If supporters of the Bend-La Pine school bond were nervous about voters approving the record, $268.3 million request in Tuesday’s special district election, their fears were quashed when nearly 60 percent voted yes.
The high pass rate of the capital construction bond, at 59.2 percent as of Wednesday, isn’t unique to this election or the district.
The school district’s last two bond requests also garnered about 60 percent support from voters: In 2013, a $96 million bond passed with 62.4 percent, and in 2006 a $119 million bond passed with 59.8 percent, according to Deschutes County election records.
And last Nov. 8, a North Clackamas school bond for $433 million, and a Tigard-Tualatin school bond for $291 million, passed with 62 percent and 60 percent support, respectively, according to the Oregon School Boards Association.
Still, this election’s quarter-of-a-billion-dollar bond, which will pay to build a new elementary and high school, plus more than 150 projects at district facilities, was a much bigger request than in years past for Bend-La Pine. It was more than twice the amount of the school district’s previous record-size bond.
To get the necessary votes, the political action committee Central Oregonians for Responsible Education conducted the Yes for New Schools campaign. It used tried-and-true tactics, such as canvassing and yard signs, as well as more 2017-era campaigning, such as social media, to get the word out to voters about the need for the bond, according to Christy McLeod, with the CORE PAC.
“It was a big ask of the community, so one of the big factors was explaining the ask,” McLeod said. McLeod, the former chief marketing officer of Bend Memorial Clinic who worked on marketing for seven Olympic games, led the Yes for New Schools marketing campaign.
Yes for New Schools’ target audience was those who have consistently voted in the last few elections, but McLeod said the PAC’s goal was to inform the community as a whole.
Her main concern in the campaign was misinformation and confusion about what the $268 million in bond money would go toward. Some community members thought bond money could go toward the school district’s operational costs.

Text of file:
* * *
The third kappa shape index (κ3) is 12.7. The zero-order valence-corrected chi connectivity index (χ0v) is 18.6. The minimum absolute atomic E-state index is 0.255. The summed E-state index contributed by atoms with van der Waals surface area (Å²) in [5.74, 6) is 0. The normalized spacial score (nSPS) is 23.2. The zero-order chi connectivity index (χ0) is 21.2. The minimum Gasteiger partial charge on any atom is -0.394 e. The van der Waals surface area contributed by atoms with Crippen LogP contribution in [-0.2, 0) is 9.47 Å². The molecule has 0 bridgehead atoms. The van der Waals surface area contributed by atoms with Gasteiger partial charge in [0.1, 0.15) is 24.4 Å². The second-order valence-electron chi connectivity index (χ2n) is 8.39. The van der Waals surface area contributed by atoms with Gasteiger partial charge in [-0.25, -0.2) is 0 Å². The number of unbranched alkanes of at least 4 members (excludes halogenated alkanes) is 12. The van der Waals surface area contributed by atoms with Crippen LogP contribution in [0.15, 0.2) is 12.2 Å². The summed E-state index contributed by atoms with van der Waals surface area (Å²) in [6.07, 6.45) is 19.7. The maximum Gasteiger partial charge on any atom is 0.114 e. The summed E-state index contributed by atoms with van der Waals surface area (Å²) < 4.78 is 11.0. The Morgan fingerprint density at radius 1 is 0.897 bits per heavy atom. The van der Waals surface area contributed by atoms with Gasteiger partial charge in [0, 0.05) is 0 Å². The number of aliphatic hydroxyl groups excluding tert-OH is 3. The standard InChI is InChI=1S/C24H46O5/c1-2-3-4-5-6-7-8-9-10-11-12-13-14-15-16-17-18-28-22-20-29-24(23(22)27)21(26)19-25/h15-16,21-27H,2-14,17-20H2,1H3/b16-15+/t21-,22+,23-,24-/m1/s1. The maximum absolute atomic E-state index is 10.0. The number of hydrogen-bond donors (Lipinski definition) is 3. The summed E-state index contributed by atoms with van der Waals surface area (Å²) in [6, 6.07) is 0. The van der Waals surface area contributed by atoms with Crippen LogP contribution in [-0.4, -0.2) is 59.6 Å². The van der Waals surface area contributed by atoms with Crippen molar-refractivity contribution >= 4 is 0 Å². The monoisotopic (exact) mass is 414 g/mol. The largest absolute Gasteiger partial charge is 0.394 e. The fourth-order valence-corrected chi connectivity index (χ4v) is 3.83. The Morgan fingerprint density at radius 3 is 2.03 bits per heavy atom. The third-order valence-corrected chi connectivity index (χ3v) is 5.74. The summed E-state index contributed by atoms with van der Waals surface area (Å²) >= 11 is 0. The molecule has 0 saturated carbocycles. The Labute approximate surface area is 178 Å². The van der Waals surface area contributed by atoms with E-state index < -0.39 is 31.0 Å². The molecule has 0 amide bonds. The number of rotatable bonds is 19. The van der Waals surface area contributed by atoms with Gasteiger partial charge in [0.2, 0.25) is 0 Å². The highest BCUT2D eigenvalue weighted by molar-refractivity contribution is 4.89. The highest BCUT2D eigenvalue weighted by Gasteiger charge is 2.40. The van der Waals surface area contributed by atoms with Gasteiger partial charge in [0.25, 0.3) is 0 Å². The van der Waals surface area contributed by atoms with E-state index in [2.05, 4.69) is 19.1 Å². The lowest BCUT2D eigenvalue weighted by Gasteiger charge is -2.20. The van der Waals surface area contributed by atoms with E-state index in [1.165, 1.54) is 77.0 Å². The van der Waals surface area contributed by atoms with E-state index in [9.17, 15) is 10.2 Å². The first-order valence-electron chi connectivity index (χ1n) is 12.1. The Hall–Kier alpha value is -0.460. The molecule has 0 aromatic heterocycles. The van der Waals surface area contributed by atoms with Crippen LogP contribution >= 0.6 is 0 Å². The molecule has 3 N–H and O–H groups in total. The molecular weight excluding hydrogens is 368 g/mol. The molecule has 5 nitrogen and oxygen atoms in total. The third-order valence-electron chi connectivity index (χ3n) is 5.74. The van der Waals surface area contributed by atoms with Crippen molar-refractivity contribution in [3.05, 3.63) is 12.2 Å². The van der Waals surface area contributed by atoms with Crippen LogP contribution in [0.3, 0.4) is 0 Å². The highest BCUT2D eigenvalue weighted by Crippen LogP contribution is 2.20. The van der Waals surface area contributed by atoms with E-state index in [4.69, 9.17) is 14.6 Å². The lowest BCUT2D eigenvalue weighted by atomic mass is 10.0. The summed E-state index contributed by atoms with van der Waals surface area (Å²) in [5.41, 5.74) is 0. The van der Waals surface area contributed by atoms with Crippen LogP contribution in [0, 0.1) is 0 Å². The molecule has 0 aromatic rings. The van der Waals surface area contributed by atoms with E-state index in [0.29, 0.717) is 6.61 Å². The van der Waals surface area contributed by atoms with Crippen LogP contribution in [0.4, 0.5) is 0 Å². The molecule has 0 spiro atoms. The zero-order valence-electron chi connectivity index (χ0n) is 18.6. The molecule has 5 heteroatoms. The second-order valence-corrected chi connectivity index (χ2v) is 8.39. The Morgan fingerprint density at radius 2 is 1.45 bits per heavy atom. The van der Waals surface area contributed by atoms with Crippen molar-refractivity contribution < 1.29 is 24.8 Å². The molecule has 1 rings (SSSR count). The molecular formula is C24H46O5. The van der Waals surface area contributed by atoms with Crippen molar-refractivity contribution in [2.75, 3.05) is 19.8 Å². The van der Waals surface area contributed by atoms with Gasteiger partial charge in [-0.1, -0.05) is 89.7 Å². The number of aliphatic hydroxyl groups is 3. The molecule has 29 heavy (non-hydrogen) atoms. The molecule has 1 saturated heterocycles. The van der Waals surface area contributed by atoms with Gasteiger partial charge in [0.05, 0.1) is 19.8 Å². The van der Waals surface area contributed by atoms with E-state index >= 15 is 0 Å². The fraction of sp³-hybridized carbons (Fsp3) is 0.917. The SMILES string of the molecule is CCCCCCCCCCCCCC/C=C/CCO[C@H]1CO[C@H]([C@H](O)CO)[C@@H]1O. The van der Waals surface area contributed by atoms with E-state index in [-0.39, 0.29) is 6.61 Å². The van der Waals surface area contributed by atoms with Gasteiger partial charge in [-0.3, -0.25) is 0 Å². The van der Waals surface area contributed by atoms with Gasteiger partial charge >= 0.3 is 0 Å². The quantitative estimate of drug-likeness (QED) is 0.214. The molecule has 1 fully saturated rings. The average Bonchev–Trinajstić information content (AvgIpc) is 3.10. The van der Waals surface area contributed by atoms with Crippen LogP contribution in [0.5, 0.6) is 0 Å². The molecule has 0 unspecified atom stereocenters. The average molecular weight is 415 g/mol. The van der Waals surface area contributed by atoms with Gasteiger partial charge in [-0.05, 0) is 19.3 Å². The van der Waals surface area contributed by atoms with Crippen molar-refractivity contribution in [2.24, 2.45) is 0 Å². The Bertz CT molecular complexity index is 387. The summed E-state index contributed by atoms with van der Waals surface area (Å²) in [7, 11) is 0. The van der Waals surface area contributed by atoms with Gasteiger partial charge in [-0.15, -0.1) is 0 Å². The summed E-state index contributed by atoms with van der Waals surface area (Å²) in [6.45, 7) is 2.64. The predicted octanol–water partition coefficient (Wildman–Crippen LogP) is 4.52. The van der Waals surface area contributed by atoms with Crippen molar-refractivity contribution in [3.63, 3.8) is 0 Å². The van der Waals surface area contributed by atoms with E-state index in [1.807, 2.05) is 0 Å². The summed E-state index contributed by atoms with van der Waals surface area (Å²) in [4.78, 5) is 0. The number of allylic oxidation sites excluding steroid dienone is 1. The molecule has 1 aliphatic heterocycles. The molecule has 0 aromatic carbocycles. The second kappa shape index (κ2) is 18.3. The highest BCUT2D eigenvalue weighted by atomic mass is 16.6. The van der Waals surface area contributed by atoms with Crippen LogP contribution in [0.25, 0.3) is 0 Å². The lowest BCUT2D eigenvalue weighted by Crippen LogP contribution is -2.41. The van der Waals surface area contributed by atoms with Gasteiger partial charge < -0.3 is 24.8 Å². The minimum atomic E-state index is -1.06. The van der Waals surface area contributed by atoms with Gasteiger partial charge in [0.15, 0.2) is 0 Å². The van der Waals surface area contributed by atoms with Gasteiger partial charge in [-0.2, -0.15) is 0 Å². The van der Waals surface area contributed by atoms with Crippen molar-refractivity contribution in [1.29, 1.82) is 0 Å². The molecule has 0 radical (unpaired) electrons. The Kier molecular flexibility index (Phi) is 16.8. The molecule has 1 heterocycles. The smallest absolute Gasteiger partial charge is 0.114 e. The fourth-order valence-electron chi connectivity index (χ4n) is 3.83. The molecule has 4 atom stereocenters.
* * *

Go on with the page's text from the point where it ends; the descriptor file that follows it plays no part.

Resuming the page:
McLeod said she sometimes used social media to dispel misinformation. The campaign’s social media presence wasn’t heavy on ads: There were Yes for New Schools accounts, McLeod said, and PAC members used direct communication.
For example, there were multiple threads on Nextdoor, a website and app meant to provide neighbors an online space to communicate and connect. The threads showed people didn’t understand how bond money could be used. McLeod said she would hop into those discussions and provide a link to the bend.k12.or.us/district/home/2017-Bond-Measure">school district’s detailed project list webpage.
McLeod said Bend-La Pine’s long-range planning for the bond pleasantly surprised her. The detail to which the school district outlined the projects in advance made it easy for the PAC to answer questions of constituents, she said.
“So that made it, from my perspective, really easy to do the marketing,” McLeod said.
She was also impressed with the involvement of Shay Mikalson, superintendent of Bend-La Pine, in educating the public about the school district and its growth. By Oregon law, school district superintendents cannot advocate for a school bond — they can only share information about it. In the months leading up to the election, share Mikalson did.
“We did 100 meetings in 100 days,” said Michele Emery, co-chair of the CORE PAC, discussing the number of bond presentations the PAC planned. “Shay was out there for every single one of them.”
At each of those meetings, Mikalson would give a snapshot of the Bend-La Pine school district — its challenges, successes and rapid growth.
Someone with the PAC or a school board member would attend the meetings with Mikalson to encourage audiences to vote yes.
The 100 meetings in 100 days tactic was new to the 2017 bond campaign. CORE also focused more on social media than it did in the 2013 bond campaign, and for the first time bought ads on Pandora radio, in addition to local radio stations.
Most of the money spent in the campaign was on media such as radio ads and campaign literature such as direct mailers, yard signs and palm cards — the door hanger-sized info sheets campaigners would leave tucked in front doors.
But manpower was also key, Emery said, and more robust than in years past, perhaps because of people’s heightened interest in politics since the November general election, Emery said.
“We really focused on core grass-roots canvassing and grass-roots campaigning,” Emery said. Volunteers, including teachers, parents and even students, canvassed the neighborhoods of consistent voters, but also all over, Emery said. Wherever volunteers popped up, the campaign would assign them areas to cover near where they lived.
But the canvassing didn’t include actual door-knocking, Emery said. Instead, volunteers just left palm cards at doors, and chatted with people who had questions.
“We would not knock on someone’s door,” Emery said, adding it’s not the style of the PAC to do so.
For Emery and McLeod, seeing the bond pass reaffirmed the support they believed the community has for Bend-La Pine Schools.
— Reporter: 541-383-0325, firstname.lastname@example.org